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Single night backpacking loops in Arkansas

I live in Houston (which is pretty much a backpacking desert) and I am looking for a hike to do over Labor Day weekend. I’ll be bringing my girlfriend who has never primitive camped before so I am thinking about starting her off with a one night hike in Arkansas and then car camping for the other nights. Does anybody have any suggestions of good beginner trails between 10-15 miles that I could start her out on? I want to do something with good enough views for my girlfriend to enjoy the hike but not so challenging that it scares her away Also is it too late to book a camping site somewhere in Arkansas for the holiday weekend or is it a little more eat going than Texas where every campsite is booked months in advance?

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Re: Single night backpacking loops in Arkansas

@EthanG Ethan,

Good news is that the Natural State has tons of options for beginners and experts. I'm not sure I'd personally categorize 10-15 miles as 'beginner', unless you're on level terrain. I'd recommend you look at Devil's Den State Park in northwest AR (links here and here). The Butterfield Trail is a 15-mi, overnight loop trail that begins and ends in the park. Having hiked it dozens of times as a youth and now 50+ adult, I've never considered it "beginner" simply due to significant terrain changes throughout. It is day-hikable in the longer daylight of summer without the need for overnighting, but that's a long day - I usually backpack it. There are also shorter trails (Yellowrock is only 3 mi but has a great mountaintop view) and a great mtn biking trail. You can can combo a hike with tent or cabin camping in the park. Pretty sure reservations would still be available for Labor Day.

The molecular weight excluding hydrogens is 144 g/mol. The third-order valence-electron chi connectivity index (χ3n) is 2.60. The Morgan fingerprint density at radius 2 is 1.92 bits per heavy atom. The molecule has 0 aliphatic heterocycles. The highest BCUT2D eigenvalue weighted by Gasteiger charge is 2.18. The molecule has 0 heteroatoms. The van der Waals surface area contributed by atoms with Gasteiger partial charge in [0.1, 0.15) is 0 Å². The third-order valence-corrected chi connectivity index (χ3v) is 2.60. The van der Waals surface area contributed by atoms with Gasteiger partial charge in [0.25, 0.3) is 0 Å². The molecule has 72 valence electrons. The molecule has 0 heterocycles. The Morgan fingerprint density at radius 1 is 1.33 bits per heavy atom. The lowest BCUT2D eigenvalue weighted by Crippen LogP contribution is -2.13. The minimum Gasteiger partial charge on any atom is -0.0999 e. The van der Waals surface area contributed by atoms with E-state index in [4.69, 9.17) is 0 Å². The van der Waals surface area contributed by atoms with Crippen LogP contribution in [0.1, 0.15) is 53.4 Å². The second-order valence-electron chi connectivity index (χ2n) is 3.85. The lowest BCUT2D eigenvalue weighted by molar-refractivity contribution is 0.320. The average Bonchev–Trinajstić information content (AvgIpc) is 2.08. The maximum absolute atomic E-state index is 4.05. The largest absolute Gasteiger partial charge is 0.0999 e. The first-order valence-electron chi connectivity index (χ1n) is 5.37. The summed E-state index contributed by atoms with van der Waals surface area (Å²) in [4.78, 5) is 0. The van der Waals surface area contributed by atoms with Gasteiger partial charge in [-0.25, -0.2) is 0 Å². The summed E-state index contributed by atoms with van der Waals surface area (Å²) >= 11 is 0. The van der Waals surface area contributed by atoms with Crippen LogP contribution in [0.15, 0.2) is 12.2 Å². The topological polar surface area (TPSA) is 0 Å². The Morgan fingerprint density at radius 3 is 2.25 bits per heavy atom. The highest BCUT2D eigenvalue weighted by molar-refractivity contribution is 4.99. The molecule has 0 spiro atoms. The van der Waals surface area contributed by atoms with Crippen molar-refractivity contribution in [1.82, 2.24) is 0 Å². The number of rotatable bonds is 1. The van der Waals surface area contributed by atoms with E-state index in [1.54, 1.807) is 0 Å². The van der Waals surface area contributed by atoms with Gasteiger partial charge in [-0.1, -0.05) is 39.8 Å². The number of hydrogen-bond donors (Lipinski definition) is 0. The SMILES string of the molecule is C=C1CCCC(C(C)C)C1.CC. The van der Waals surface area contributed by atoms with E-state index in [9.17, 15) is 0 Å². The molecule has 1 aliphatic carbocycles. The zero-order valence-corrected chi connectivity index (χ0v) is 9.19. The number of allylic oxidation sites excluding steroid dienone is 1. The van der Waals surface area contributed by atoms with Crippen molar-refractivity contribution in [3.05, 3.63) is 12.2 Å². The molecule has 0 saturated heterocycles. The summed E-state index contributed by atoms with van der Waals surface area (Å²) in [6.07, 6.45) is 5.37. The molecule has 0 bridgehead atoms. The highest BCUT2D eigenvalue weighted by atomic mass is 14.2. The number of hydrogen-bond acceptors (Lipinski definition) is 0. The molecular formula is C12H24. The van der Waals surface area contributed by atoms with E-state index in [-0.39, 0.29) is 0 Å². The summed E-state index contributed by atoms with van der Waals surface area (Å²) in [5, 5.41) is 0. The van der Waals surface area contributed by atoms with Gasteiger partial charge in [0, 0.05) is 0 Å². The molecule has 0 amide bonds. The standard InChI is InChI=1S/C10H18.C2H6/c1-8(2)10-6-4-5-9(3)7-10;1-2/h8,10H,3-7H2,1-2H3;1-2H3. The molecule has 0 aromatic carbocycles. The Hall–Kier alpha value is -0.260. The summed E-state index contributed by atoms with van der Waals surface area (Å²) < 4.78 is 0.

Also, an outstanding book on all of AR's trails, for all levels, is Tim Ernst's book "AR Hiking Trails", presenting dozens of other options throughout the state if you can do some research.

Another recommendation is the Ozark Highlands Trail (guidebook). Although the trail is a 165-mi through-hike, there are loops or simple out-and-back trips from trailheads that you could customize for your mileage. Personally recommend this in the Spring (when rains bring hundreds of waterfalls to life) or Fall (when the foliage is stunning).

Once you're smitten with AR hiking, I'd also recommend you enjoy the Buffalo River Trail, which follows our nation's first national river. Not for a true beginner, but certainly stunning views. My personal favorite. Also combo options for a long hike plus tent/cabin camping and even a zipline at Buffalo Outdoor Center. Again, Ernst has a great guidebook for the trail.

PS - I make no royalties from Tim's books, he's just a great local resource and writes everything from the hiker's perspective.

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